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Editorial: What the Best Students Do

Jure Jeric, University of Warwick

 

Although the headline of this editorial might sound pretentious, it is inspired by the book What the best college students do, written by Ken Bain (2012), who analysed the attitudes and behavioural patterns that distinguish top performers from their peers. According to Bain, the best college students are intrinsically motivated by their own sense of purpose. They are rarely demoralised by failures nor overly impressed with conventionally accepted notions of success. Furthermore, their success is a by-product of intellectual curiosity and hard work, rather than being their main goal. Although stellar students can benefit greatly from having inspiring and approachable mentors, high levels of self-commitment and resilience are the key catalysts of their achievements.

Bain's compelling case study on American students could easily be extended by observing students around the world, and certainly one of the best starting points for meeting and researching outstanding students would be the British Conference of Undergraduate Research. More than a hundred students from 57 universities who presented at this year's conference all demonstrated their drive to learn and their commitment to going beyond university curricula. It was a real pleasure to be a part of the conference, which was held at the University of Plymouth from 15 to 16 April 2013, and it is an honour to present some of the best conference proceedings. After all, the key aim both of BCUR and Reinvention is to support the dissemination of undergraduate research and hopefully stimulate other students to embark on similar challenging adventures.

The multi-disciplinary approach of the conference has once again proved to be a real asset for students' development and exchange of ideas. It is interesting to recognise that interdisciplinarity links to some of Bain's key findings; most notably, that top performers usually start with the belief that intelligence and ability are expandable, rather than being fixed. This initial approach allows them to make connections across disciplines by developing a 'meta-cognitive' understanding of various ways of thinking. Consequently, this modus operandi puts more emphasis on questing conventional norms and challenging the existing agendas, rather than simply looking for right or wrong answers.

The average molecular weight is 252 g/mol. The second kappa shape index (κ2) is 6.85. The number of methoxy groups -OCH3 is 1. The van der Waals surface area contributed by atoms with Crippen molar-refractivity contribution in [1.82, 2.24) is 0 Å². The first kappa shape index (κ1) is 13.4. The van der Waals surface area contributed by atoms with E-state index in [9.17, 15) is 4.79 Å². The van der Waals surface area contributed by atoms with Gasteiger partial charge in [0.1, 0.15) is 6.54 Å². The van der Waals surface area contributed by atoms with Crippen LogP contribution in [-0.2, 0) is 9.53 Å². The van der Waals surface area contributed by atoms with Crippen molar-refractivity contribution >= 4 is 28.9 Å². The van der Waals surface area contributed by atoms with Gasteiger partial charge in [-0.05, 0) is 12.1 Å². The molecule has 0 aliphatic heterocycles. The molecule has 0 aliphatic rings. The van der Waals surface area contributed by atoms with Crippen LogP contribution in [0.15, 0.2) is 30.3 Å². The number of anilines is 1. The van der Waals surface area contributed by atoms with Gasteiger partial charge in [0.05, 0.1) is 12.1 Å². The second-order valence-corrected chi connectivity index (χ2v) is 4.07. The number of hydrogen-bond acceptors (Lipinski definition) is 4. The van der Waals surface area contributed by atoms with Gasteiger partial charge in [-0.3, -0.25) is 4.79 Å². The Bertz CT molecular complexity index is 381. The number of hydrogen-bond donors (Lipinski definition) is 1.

Global awareness is another feature that can certainly be attributed to top students, and in that respect we are proud to inform you of the most recent endeavours of the Monash-Warwick Alliance. As was our aspiration in the previous BCUR 2012 Special issue editorial (Gibson and Hanley, 2012), this edition will be a 'showcase of conference papers from undergraduate students from around the world'. Alongside the papers presented at BCUR 2013, we will publish several papers from the inaugural International Conference of Undergraduate Research, which was held simultaneously at Monash University (Australia, South Africa, Malaysia) and the University of Warwick, on 10 May 2013.

We are pleased to publish 13 conference papers, which reflect the variety of disciplines and academic interests pursued by some of the best students in the UK and globally. The research papers presented in this special issue of Reinvention are different from the articles that we normally publish, in that they reflect the proceedings of a conference rather than being peer-reviewed academic research papers.

In order to understand the global dynamics of business and finance, Sophie Alice Burge from Plymouth University looks into 'The Motivational Reasons Behind Consumer Choice in Branded Coffee Shops', while Gregorius Agung Wicaksana (University of Kent and Bandung Institute of Technology, Indonesia) researches 'An Online Forum that Became a Giant e-Marketplace: A Case Study of the Largest Indonesian Online Community Kaskus.co.id'. Wenn Jinn Cheah (University of Warwick) focuses on a more general question, evaluating how 'Does Foreign Direct Investment (FDI) Affect Service Export Sophistication'.